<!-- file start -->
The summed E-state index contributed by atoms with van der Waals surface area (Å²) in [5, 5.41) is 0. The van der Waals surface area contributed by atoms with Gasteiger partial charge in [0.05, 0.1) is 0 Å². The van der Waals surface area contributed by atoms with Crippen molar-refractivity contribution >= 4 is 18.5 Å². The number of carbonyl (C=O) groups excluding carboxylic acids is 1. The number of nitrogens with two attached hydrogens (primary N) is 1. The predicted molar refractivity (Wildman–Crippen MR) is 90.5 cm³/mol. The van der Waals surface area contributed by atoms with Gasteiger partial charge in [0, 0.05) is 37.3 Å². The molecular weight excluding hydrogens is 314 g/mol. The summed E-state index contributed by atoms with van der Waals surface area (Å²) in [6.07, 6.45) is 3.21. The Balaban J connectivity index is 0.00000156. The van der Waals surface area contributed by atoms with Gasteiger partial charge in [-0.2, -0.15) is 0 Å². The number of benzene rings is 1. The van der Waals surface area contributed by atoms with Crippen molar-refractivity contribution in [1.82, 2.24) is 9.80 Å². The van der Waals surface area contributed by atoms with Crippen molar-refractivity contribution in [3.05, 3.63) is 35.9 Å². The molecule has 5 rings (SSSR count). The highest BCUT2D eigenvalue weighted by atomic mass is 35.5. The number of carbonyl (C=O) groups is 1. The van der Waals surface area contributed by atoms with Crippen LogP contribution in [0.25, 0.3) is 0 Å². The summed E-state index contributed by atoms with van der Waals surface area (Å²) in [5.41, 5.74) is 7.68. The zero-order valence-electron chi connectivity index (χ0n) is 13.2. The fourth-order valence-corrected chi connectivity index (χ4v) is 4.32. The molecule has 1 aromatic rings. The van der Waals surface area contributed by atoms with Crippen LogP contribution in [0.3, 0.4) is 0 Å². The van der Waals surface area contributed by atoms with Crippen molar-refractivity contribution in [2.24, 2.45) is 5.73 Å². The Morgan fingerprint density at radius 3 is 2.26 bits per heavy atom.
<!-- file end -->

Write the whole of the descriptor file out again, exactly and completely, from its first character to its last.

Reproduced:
The summed E-state index contributed by atoms with van der Waals surface area (Å²) in [5, 5.41) is 0. The van der Waals surface area contributed by atoms with Gasteiger partial charge in [0.05, 0.1) is 0 Å². The van der Waals surface area contributed by atoms with Crippen molar-refractivity contribution >= 4 is 18.5 Å². The number of carbonyl (C=O) groups excluding carboxylic acids is 1. The number of nitrogens with two attached hydrogens (primary N) is 1. The predicted molar refractivity (Wildman–Crippen MR) is 90.5 cm³/mol. The van der Waals surface area contributed by atoms with Gasteiger partial charge in [0, 0.05) is 37.3 Å². The molecular weight excluding hydrogens is 314 g/mol. The summed E-state index contributed by atoms with van der Waals surface area (Å²) in [6.07, 6.45) is 3.21. The Balaban J connectivity index is 0.00000156. The van der Waals surface area contributed by atoms with Gasteiger partial charge in [-0.2, -0.15) is 0 Å². The number of benzene rings is 1. The van der Waals surface area contributed by atoms with Crippen molar-refractivity contribution in [1.82, 2.24) is 9.80 Å². The van der Waals surface area contributed by atoms with Crippen molar-refractivity contribution in [3.05, 3.63) is 35.9 Å². The molecule has 5 rings (SSSR count). The highest BCUT2D eigenvalue weighted by atomic mass is 35.5. The number of carbonyl (C=O) groups is 1. The van der Waals surface area contributed by atoms with Crippen LogP contribution in [0.25, 0.3) is 0 Å². The summed E-state index contributed by atoms with van der Waals surface area (Å²) in [5.41, 5.74) is 7.68. The zero-order valence-electron chi connectivity index (χ0n) is 13.2. The fourth-order valence-corrected chi connectivity index (χ4v) is 4.32. The molecule has 1 aromatic rings. The van der Waals surface area contributed by atoms with Crippen LogP contribution in [0.3, 0.4) is 0 Å². The van der Waals surface area contributed by atoms with Crippen molar-refractivity contribution in [2.24, 2.45) is 5.73 Å². The Morgan fingerprint density at radius 3 is 2.26 bits per heavy atom.